Researching items for “This Day in History” blogs, March 3 stands out as a particularly bad day for legislation that undermines Indian treaty rights, autonomy, and culture. Here are five things that happened on this day in history.
March 3, 1819: Congress passes the Civilization Fund Act, the forerunner to the boarding school movement. The Act’s goal was to “stimulate the civilization process.” The website USDakotaWar.org provides the following summary:
In the late eighteenth century, the U.S. government desired to acculturate and assimilate American Indians (as opposed to instituting reservations), and promoted the practice of [educating] Indian children in the ways of white people. To aid this, the Civilization Fund Act of 1819 provided funding to societies (mostly religious) who worked on educating Indians, often at schools. Schools were founded by missionaries next to Indian settlements (and later reservations). As time went on schools were built with boarding facilities, to accommodate students who lived too far to attend on a daily basis.
March 3, 1863: In the wake of the Dakota-U.S. War, Congress passes the Sioux Removal Act, expelling all Dakota from the state. This mass dispossession was done regardless of whether individuals had participated in the fighting, and regardless of whether broken treaties and starvation had pushed others into fighting. The Act said the Sioux (Dakota) were to be moved to unoccupied lands beyond the limits of any state, and onto land “well adapted to agricultural purposes.” The move to Crow Creek in the Dakota Territory was a disaster; the land was not well adapted to agricultural purposes. Many died of disease or starvation. This Act exiling the Dakota from Minnesota has never been repealed.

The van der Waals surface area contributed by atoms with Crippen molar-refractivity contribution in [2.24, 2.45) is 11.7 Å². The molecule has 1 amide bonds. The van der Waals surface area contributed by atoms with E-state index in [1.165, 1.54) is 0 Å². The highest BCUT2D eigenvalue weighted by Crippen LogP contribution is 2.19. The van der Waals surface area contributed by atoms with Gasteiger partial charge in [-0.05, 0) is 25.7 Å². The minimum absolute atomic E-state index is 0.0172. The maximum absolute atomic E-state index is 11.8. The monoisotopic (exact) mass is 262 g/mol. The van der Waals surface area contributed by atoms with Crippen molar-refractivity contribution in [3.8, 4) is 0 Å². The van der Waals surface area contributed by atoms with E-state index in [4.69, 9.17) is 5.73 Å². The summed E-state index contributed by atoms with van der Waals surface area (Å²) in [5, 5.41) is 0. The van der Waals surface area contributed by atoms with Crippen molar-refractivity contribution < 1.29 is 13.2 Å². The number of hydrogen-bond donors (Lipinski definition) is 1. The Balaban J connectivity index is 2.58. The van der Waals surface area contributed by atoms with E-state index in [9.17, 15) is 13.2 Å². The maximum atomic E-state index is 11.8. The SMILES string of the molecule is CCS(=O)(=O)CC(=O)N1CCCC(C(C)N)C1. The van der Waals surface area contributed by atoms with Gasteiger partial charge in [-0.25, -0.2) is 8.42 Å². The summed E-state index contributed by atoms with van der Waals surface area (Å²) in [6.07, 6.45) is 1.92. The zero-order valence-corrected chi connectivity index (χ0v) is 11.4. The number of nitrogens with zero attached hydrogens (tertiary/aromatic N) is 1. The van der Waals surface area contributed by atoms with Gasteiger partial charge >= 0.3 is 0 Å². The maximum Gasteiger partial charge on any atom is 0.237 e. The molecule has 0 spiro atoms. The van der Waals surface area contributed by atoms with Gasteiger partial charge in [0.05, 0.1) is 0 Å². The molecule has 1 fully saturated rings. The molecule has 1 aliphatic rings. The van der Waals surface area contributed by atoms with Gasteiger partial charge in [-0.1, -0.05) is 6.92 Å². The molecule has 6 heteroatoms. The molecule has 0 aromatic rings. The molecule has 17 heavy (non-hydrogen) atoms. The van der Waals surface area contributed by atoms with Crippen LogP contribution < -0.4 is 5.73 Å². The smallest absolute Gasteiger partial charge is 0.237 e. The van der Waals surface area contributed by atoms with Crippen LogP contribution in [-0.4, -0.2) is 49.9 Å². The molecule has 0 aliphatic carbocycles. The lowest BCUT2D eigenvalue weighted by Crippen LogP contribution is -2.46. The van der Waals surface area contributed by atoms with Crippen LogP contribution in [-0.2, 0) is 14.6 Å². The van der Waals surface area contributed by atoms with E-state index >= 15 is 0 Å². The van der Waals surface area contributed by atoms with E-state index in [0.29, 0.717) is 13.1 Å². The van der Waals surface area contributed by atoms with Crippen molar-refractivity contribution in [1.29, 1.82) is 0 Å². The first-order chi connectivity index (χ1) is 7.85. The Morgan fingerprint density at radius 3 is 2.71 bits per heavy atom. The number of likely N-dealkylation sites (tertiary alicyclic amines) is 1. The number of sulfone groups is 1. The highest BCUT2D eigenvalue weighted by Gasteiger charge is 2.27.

March 3, 1871: The Indian Appropriations Act of 1871 passes Congress, ending the long-standing practice of treaty making with tribes as sovereign nations. It was a change that tribes protested. Prior to this 1871 bill, the federal government had negotiated and signed treaties with tribes for nearly 100 years. According to the Wikipedia:
These treaties, which took much time and effort to finalize, ceased with the passage of the 1871 Indian Appropriation Act, declaring that “no Indian nation or tribe” would be recognized “as an independent nation, tribe, or power with whom the United States may contract by treaty.”
The National Archives goes on to explain:
The dramatic shift in Federal Indian policy came from a power struggle between the House of Representatives and the Senate over control of Indian Affairs. The negative affects of the 1871 Indian Appropriations Act continued for nearly a century, until Federal Indian policy dramatically changed again, encouraging Native American tribes to exercise self governance over tribal affairs.
March 3, 1885: The Major Crimes Act undercut tribal authority to prosecute Native-on-Native crimes on Reservation lands. (It was included in the Indian Appropriations Bill.) The website EverythingExplainedToday put it this way:
The Major Crimes Act reduced the internal sovereignty of native tribes by removing their ability to try and to punish serious offenders in Indian country. The theory underlying it was that Indian tribes were not competent to deal with serious issues of crime and punishment.
Initially, the federal government took control of prosecuting murder, manslaughter, rape, assault with the intent to kill, assault, burglary and larceny, according to Wikipedia. The list of crimes in the Major Crimes Act has since grown. (Still, after the Act was passed, many tribes chose to exercise concurrent jurisdiction with the federal courts, and that has been upheld in Appeals Court.)
March 3, 1901: Right-of-Way Through Indian Lands. Federal law passes giving the Secretary of the Interior the authority to grant state and local authorities highway right of ways through reservation lands.